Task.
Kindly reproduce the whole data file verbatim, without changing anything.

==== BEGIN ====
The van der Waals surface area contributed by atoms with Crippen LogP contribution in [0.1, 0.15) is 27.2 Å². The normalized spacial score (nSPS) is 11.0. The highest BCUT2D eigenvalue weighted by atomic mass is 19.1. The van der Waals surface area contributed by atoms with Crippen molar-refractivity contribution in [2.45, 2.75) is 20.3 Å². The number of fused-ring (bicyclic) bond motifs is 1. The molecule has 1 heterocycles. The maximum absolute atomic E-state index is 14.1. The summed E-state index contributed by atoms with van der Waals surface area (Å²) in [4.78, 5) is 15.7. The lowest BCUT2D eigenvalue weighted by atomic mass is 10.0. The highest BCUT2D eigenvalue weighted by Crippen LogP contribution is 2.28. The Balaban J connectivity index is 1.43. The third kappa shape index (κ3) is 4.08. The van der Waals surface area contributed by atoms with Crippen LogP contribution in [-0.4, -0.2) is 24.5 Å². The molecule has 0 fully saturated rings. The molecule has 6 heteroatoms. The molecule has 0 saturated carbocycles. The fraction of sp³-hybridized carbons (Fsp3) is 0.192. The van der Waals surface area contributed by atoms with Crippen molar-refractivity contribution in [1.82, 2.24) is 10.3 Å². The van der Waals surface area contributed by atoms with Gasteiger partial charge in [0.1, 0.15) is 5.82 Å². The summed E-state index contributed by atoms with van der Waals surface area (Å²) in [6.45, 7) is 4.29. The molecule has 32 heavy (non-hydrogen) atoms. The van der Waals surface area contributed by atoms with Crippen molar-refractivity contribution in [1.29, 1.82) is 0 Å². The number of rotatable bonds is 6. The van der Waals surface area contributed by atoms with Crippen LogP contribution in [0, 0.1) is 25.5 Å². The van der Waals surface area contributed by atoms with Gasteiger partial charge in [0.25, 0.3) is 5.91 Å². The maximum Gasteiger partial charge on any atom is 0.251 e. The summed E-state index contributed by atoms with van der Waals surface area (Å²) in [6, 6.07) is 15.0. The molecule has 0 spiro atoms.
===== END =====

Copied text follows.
The van der Waals surface area contributed by atoms with Crippen LogP contribution in [0.1, 0.15) is 27.2 Å². The normalized spacial score (nSPS) is 11.0. The highest BCUT2D eigenvalue weighted by atomic mass is 19.1. The van der Waals surface area contributed by atoms with Crippen molar-refractivity contribution in [2.45, 2.75) is 20.3 Å². The number of fused-ring (bicyclic) bond motifs is 1. The molecule has 1 heterocycles. The maximum absolute atomic E-state index is 14.1. The summed E-state index contributed by atoms with van der Waals surface area (Å²) in [4.78, 5) is 15.7. The lowest BCUT2D eigenvalue weighted by atomic mass is 10.0. The highest BCUT2D eigenvalue weighted by Crippen LogP contribution is 2.28. The Balaban J connectivity index is 1.43. The third kappa shape index (κ3) is 4.08. The van der Waals surface area contributed by atoms with Crippen LogP contribution in [-0.4, -0.2) is 24.5 Å². The molecule has 0 fully saturated rings. The molecule has 6 heteroatoms. The molecule has 0 saturated carbocycles. The fraction of sp³-hybridized carbons (Fsp3) is 0.192. The van der Waals surface area contributed by atoms with Crippen molar-refractivity contribution in [1.82, 2.24) is 10.3 Å². The van der Waals surface area contributed by atoms with Gasteiger partial charge in [0.1, 0.15) is 5.82 Å². The summed E-state index contributed by atoms with van der Waals surface area (Å²) in [6.45, 7) is 4.29. The molecule has 32 heavy (non-hydrogen) atoms. The van der Waals surface area contributed by atoms with Crippen molar-refractivity contribution in [1.29, 1.82) is 0 Å². The number of rotatable bonds is 6. The van der Waals surface area contributed by atoms with Crippen LogP contribution in [0, 0.1) is 25.5 Å². The van der Waals surface area contributed by atoms with Gasteiger partial charge in [0.25, 0.3) is 5.91 Å². The maximum Gasteiger partial charge on any atom is 0.251 e. The summed E-state index contributed by atoms with van der Waals surface area (Å²) in [6, 6.07) is 15.0. The molecule has 0 spiro atoms.